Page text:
Governor of Osun State, Ogbeni Rauf Aregbesola, on Tuesday said never will his administration base the execution of its programmes on allocations from federal revenues allocations again.
The governor, at the signing into law of the Osun State Land Use Charge Bill at the Executive Chambers of the Governor’s Office in Osogbo, stated that previous and present administrations had so much relied on the allocation that, when the oil glut came, it could no longer pay salaries and other critical expenditures of government.
Aregbesola held that the state has learnt a lot of lessons from the situation where it had to go cap in hand to the Federal Government for the allocation that can no longer take care of the primary needs of the state.
He described a situation that suggests that the state cannot be self-sufficient in the light of the human and material endowments on the state by God as an insult, saying looking inward for progressing the state has now become a must.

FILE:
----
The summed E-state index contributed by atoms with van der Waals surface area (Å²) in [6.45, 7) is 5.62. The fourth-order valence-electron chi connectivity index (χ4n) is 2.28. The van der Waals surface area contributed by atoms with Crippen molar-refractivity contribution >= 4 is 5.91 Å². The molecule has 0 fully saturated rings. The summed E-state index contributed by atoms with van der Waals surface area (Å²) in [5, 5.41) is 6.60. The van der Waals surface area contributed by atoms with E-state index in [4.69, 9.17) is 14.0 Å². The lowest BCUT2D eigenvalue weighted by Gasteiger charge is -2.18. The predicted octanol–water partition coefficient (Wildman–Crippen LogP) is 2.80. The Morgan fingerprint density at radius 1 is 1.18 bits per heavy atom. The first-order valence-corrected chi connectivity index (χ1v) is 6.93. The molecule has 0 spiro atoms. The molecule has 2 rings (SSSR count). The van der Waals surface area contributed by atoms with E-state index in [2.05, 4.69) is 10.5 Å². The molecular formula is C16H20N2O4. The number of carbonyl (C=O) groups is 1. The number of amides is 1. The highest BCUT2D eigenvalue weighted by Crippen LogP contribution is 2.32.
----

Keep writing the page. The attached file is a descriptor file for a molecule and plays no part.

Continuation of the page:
The main objective of the newly signed law, he explained, is to generate additional revenue and also the provision for a single property charge which replaces all other state and local governments taxes on real property, including taxes like tenement rates, ground rents and neighbourhood improvement charges.
Aregbesola pointed out at the signing ceremony that the aim of the new law is to do away with multiple rates, increase efficiency in collection and avoid discriminatory and arbitrary application of property based levies and charges.
He said, “As you are all aware, governments at all levels have been under severe financial assault for some time. This is as a result of a precipitous fall in revenues from the federation account.